Unlike your common pothos, this variety also needs more light. Otherwise, its leaves will become darker and duller.
When the leaves are just starting out, they’re a lighter color than the rest of the leaves. As they mature, they take on a slightly darker shade, but still bright compared to common pothos varieties.
The Neon pothos is easily propagated through stem cuttings. Make sure not to overwater the plant as its roots don’t like sitting in soggy soil for long periods.
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With large, golden-green leaves, the Hawaiian pothos variety produces large leaves that can reach 3 feet in length when the plant is grown in its natural habitat.
Also, an interesting feature of the leaves is the slits that are usually on one side of the leaf, but sometimes they can go half way through the other side as well.
Indoors, the leaves grow much smaller, but you can help them grow larger by allowing the plant to climb on a support pole and offering it plenty of bright, indirect light.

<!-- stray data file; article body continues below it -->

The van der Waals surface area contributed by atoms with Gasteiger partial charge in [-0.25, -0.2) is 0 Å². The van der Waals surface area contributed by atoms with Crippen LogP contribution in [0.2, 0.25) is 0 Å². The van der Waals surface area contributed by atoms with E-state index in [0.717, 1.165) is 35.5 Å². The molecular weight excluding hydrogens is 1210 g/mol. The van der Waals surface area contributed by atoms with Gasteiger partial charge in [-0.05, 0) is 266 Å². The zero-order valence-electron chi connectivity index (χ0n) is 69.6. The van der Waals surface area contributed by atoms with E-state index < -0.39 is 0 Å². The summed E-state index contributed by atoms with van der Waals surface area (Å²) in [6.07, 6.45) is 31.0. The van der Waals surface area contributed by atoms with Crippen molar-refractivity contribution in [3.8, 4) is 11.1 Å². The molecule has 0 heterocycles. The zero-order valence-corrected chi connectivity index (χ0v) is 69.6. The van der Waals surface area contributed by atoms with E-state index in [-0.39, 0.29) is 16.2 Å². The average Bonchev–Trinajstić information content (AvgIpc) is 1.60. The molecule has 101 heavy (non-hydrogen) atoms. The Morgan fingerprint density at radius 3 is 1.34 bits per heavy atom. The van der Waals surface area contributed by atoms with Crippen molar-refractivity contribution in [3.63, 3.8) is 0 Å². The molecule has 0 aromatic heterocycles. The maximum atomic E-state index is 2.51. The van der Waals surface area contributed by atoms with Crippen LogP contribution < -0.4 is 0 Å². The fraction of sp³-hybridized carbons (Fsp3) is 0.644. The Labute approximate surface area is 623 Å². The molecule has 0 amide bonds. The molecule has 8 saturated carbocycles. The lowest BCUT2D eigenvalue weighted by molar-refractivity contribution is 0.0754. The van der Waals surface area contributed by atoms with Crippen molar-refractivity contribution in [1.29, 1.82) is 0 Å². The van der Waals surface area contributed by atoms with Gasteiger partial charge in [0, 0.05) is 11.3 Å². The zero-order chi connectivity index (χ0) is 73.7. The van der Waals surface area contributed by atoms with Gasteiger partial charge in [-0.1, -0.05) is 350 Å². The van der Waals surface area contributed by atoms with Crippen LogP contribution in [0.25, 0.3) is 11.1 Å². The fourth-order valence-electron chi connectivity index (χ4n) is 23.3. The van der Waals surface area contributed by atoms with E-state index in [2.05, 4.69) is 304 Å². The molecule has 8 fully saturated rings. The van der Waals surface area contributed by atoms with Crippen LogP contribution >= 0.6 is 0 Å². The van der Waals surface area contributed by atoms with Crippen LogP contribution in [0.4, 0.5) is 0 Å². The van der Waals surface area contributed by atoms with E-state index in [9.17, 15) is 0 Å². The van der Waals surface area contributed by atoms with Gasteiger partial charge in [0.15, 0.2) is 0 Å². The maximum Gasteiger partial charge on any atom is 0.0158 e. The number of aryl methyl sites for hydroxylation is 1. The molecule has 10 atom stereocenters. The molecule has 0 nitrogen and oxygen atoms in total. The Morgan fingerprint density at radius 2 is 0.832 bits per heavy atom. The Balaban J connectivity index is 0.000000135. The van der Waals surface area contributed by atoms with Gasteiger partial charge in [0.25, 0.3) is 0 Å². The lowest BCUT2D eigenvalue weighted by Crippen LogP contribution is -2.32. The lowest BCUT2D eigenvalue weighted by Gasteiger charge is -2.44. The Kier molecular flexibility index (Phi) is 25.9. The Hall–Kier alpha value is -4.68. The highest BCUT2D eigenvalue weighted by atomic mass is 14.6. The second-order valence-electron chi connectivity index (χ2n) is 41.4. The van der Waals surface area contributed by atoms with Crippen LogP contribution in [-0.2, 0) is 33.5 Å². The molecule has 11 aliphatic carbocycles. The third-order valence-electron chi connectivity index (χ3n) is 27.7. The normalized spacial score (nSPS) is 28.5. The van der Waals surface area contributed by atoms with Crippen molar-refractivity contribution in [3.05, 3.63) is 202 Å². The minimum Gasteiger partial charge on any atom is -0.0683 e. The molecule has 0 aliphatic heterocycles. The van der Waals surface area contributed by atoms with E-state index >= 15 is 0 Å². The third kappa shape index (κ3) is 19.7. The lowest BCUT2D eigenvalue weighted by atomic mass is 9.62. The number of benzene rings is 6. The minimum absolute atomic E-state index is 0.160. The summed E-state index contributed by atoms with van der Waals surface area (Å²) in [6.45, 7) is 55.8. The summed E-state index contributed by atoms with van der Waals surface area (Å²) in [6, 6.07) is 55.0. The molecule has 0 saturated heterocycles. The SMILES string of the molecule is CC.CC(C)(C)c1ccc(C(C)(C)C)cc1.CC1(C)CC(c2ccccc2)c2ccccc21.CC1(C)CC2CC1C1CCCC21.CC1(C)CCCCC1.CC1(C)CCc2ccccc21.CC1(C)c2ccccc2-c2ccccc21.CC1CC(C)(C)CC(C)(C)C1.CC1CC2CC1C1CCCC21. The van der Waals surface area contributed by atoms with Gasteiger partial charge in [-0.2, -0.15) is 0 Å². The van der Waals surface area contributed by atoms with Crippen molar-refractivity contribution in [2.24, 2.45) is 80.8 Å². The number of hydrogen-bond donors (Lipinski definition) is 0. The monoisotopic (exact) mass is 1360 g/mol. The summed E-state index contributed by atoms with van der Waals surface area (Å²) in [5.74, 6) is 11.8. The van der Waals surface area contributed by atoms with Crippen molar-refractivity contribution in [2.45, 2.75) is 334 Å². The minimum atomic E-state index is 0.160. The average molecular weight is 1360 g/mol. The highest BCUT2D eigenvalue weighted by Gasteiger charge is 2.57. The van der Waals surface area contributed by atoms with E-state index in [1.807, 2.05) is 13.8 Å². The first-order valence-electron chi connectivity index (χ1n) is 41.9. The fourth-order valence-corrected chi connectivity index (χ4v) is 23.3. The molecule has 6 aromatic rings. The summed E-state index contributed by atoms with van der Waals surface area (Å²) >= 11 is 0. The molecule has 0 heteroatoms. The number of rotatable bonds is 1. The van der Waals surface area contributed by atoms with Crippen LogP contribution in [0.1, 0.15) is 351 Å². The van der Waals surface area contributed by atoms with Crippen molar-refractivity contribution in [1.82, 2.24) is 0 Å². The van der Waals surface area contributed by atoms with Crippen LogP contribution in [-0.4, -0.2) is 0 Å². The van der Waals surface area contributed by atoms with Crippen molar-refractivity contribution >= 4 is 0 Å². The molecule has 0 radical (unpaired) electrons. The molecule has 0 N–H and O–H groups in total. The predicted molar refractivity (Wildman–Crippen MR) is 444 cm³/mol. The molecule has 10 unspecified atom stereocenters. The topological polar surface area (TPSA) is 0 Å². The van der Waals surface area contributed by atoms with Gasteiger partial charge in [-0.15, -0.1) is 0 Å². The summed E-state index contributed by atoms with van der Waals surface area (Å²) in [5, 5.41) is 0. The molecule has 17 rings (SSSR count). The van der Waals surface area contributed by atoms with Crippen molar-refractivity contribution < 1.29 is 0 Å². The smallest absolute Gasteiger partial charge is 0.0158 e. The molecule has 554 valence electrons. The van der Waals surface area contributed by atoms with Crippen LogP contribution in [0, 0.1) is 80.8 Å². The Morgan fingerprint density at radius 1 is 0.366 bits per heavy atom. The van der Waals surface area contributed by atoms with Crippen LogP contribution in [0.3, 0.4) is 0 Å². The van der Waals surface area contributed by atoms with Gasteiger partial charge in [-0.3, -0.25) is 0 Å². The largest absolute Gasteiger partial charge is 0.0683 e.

Be careful not to overwater this pothos variety either. Despite its love for high humidity, it doesn’t enjoy having soggy soil at its roots.
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Cebu Blue Pothos
The Cebu Blue pothos variety breaks from the classic heart-shaped leaf pattern and features elongated arrow-shaped leaves.
The color of the leaves is also worth noting — the plant features blue-green leaves with a metallic sheen that gives the plant an eerily appearance.
But that’s not all! The leaves are textured rather than glossy or smooth and both the primary and secondary veins are visible.
When the plant reaches maturity, slits can appear in its leaves that are similar to that of the Monstera plant. This only happens if the leaves grow large and if the plant is provided enough bright light and optimal conditions.
Marble Queen Pothos
One of my favorite pothos varieties is definitely the Marble Queen variety. It has splendidly variegated leaves, but unlike the variegations that I’ve mentioned so far, this one is white and not yellow.